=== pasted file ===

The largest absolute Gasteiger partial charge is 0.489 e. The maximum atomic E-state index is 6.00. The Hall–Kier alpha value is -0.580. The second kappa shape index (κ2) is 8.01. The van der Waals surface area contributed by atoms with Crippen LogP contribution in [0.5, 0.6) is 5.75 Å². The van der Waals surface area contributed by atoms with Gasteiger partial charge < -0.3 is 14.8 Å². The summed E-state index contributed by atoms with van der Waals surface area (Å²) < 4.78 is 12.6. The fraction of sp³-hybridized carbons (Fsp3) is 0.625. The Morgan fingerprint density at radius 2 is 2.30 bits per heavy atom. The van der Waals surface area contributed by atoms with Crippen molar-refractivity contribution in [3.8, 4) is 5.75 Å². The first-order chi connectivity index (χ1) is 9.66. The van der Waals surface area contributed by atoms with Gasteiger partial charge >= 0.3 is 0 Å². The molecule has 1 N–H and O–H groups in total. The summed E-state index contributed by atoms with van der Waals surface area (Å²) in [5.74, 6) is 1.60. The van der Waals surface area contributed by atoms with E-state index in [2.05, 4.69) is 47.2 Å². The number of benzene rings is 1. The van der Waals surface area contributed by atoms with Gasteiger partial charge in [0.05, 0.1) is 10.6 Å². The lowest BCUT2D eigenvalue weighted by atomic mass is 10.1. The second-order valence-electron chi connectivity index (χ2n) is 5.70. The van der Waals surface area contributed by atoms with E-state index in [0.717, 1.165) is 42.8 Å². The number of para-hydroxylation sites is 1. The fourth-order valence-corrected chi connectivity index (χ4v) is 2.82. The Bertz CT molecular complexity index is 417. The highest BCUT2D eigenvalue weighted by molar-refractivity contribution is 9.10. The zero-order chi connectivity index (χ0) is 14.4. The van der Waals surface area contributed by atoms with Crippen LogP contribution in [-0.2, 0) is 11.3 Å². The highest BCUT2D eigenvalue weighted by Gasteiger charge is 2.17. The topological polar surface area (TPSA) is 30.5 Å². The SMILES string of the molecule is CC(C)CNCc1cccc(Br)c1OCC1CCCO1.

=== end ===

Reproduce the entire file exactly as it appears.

The largest absolute Gasteiger partial charge is 0.489 e. The maximum atomic E-state index is 6.00. The Hall–Kier alpha value is -0.580. The second kappa shape index (κ2) is 8.01. The van der Waals surface area contributed by atoms with Crippen LogP contribution in [0.5, 0.6) is 5.75 Å². The van der Waals surface area contributed by atoms with Gasteiger partial charge < -0.3 is 14.8 Å². The summed E-state index contributed by atoms with van der Waals surface area (Å²) < 4.78 is 12.6. The fraction of sp³-hybridized carbons (Fsp3) is 0.625. The Morgan fingerprint density at radius 2 is 2.30 bits per heavy atom. The van der Waals surface area contributed by atoms with Crippen molar-refractivity contribution in [3.8, 4) is 5.75 Å². The first-order chi connectivity index (χ1) is 9.66. The van der Waals surface area contributed by atoms with Gasteiger partial charge >= 0.3 is 0 Å². The molecule has 1 N–H and O–H groups in total. The summed E-state index contributed by atoms with van der Waals surface area (Å²) in [5.74, 6) is 1.60. The van der Waals surface area contributed by atoms with E-state index in [2.05, 4.69) is 47.2 Å². The number of benzene rings is 1. The van der Waals surface area contributed by atoms with Gasteiger partial charge in [0.05, 0.1) is 10.6 Å². The lowest BCUT2D eigenvalue weighted by atomic mass is 10.1. The second-order valence-electron chi connectivity index (χ2n) is 5.70. The van der Waals surface area contributed by atoms with E-state index in [0.717, 1.165) is 42.8 Å². The number of para-hydroxylation sites is 1. The fourth-order valence-corrected chi connectivity index (χ4v) is 2.82. The Bertz CT molecular complexity index is 417. The highest BCUT2D eigenvalue weighted by molar-refractivity contribution is 9.10. The zero-order chi connectivity index (χ0) is 14.4. The van der Waals surface area contributed by atoms with Crippen LogP contribution in [-0.2, 0) is 11.3 Å². The highest BCUT2D eigenvalue weighted by Gasteiger charge is 2.17. The topological polar surface area (TPSA) is 30.5 Å². The SMILES string of the molecule is CC(C)CNCc1cccc(Br)c1OCC1CCCO1.